Tuesday, January 9, 2007

RTA Directorships: Is There An Objective Formula For Distribution?

As shown in a previous post, the 12 directors of the RTA board are allocated among the City of Chicago, suburban Cook County, and the collar counties (Lake, McHenry, DuPage, Kane and Will) according to population. Two other ways of allocating directorships come to mind, namely, formulas based on each region's financial contributions to the operation of the regional transit system or relative intensity of transit use in each region. Both these approaches would result in a major change in the distribution of RTA directorships among the three regions.

Intensity of Transit Use Formula

The House Committee's Initial Report on the 1983 Transit Formula (available here) did an analysis of transit use by region using morning boardings. (Pg. 13 of 18) It found the following distribution:

City of Chicago--67.6%
Suburban Cook County--25.2%
Collar Counties--7.2%

If a.m. ridership were the standard for allocating RTA directorships, the 12 RTA board slots would be allocated as follows:

City of Chicago--8 directors
Suburban Cook County--3 directors
Collar Counties--1 director

The Initial Report also broke down passenger miles by region:

City of Chicago--42.0%
Suburban Cook County--33.2%
Collar Counties--24.7%

If passenger miles were the standard for allocating RTA directorships the 12 RTA board slots would be allocated as follows:

City of Chicago--5 directors
Suburban Cook County--4 directors
Collar Counties--3 directors

Financial Contribution Formula

Cook County residents pay a 1 percent RTA sales tax while collar county residents pay at a 0.25% rate. According to the the RTA's 2007 Proposed Budget Book (pg. 45 of 50) the sales tax contributions from the regions are as follows:

City of Chicago--31%
Suburban Cook County--53%
Collar Counties--16%

If RTA sales tax receipts were the standard for allocating RTA directorships, the 12 RTA board slots would be allocated as follows:

City of Chicago--4
Suburban Cook County--6
Collar Counties--2

There are other possible ways for allocating RTA directorships in an "objective" fashion. One way would be to allocate the slots based on existing or projected transit capital investment by region. This would use capital investment as a surrogate for where the system is likely to grow in the future. Using capital investment as the basis for the formula would favor suburban representation because of Metra's disproportionate share of capital investment (based on ridership share) and its focus on suburban expansion projects.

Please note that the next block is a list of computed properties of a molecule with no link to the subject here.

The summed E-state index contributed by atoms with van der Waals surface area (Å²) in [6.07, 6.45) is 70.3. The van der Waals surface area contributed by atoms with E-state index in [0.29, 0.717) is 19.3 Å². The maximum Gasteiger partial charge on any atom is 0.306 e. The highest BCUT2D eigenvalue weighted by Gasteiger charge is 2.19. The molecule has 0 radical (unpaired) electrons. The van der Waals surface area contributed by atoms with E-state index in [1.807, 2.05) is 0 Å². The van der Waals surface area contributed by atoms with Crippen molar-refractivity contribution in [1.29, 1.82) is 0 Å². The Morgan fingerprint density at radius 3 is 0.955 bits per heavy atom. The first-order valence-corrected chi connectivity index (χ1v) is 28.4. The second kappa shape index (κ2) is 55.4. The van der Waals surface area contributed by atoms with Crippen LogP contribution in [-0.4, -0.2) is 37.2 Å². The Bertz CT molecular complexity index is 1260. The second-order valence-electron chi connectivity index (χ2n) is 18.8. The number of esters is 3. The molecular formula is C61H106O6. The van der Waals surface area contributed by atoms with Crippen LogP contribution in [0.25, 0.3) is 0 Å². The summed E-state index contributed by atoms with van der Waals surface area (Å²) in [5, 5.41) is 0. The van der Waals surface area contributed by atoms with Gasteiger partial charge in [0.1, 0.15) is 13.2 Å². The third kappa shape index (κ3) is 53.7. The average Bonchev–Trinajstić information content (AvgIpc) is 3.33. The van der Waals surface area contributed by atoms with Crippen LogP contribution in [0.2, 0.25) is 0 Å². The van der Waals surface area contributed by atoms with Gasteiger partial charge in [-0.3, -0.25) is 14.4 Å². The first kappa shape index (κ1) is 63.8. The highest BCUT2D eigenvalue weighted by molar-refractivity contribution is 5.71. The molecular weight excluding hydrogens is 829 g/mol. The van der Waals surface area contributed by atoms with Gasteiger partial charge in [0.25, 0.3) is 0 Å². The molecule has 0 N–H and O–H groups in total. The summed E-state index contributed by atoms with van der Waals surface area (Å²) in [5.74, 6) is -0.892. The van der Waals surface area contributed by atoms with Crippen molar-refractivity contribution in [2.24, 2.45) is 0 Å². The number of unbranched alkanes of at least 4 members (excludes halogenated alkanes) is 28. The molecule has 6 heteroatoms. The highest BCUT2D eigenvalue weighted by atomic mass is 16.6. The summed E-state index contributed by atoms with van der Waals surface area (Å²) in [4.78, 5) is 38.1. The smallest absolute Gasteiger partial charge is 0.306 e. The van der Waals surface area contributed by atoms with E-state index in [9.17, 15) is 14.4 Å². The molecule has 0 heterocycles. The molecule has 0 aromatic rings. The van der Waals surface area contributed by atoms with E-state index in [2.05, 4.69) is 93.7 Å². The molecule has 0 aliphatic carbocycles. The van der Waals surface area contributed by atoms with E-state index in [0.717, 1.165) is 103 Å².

Another allocation formula would be transit trips per capita. This would reward areas that have adopted land-use policies and taken other steps that have resulted in higher levels of transit use. The City of Chicago and to a lesser extent suburban Cook County would fare especially under this approach.

This all begs the question whether RTA board directorships should be allocated based on some purportedly objective formula such as population. Another question is whether dividing up the board into three regions perpetuates the kind of destructive City vs. suburban, Cook County vs. collar counties competition and enmity that defeats the purpose of a "regional" transportation authority. These and other issues will be addressed in upcoming posts.

What is clear, however, is that the current population-based allocation of RTA directorships is tilted heavily in favor of suburban representation. We will have to rely on someone other than the RTA and the Moving Beyond Congestion proponents to address these issues.

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